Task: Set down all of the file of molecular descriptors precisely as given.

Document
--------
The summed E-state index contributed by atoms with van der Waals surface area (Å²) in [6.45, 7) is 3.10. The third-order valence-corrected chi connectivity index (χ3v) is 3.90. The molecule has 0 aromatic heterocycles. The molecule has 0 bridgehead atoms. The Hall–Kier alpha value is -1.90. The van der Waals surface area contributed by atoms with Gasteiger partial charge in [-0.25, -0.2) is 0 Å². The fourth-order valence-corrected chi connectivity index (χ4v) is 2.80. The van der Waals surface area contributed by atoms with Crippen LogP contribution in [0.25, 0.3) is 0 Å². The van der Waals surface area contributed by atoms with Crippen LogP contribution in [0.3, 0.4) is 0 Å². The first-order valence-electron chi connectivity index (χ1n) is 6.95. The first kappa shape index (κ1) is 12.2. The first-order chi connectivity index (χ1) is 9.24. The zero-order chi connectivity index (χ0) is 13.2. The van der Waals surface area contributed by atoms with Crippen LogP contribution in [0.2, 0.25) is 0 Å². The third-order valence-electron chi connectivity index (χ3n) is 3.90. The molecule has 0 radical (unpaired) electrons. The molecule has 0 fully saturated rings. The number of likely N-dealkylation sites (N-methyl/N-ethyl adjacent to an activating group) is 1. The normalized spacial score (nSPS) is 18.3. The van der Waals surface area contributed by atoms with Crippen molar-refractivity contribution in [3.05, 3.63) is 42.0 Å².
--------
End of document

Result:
The summed E-state index contributed by atoms with van der Waals surface area (Å²) in [6.45, 7) is 3.10. The third-order valence-corrected chi connectivity index (χ3v) is 3.90. The molecule has 0 aromatic heterocycles. The molecule has 0 bridgehead atoms. The Hall–Kier alpha value is -1.90. The van der Waals surface area contributed by atoms with Gasteiger partial charge in [-0.25, -0.2) is 0 Å². The fourth-order valence-corrected chi connectivity index (χ4v) is 2.80. The van der Waals surface area contributed by atoms with Crippen LogP contribution in [0.25, 0.3) is 0 Å². The van der Waals surface area contributed by atoms with Crippen LogP contribution in [0.3, 0.4) is 0 Å². The first-order valence-electron chi connectivity index (χ1n) is 6.95. The first kappa shape index (κ1) is 12.2. The first-order chi connectivity index (χ1) is 9.24. The zero-order chi connectivity index (χ0) is 13.2. The van der Waals surface area contributed by atoms with Crippen LogP contribution in [0.2, 0.25) is 0 Å². The third-order valence-electron chi connectivity index (χ3n) is 3.90. The molecule has 0 radical (unpaired) electrons. The molecule has 0 fully saturated rings. The number of likely N-dealkylation sites (N-methyl/N-ethyl adjacent to an activating group) is 1. The normalized spacial score (nSPS) is 18.3. The van der Waals surface area contributed by atoms with Crippen molar-refractivity contribution in [3.05, 3.63) is 42.0 Å².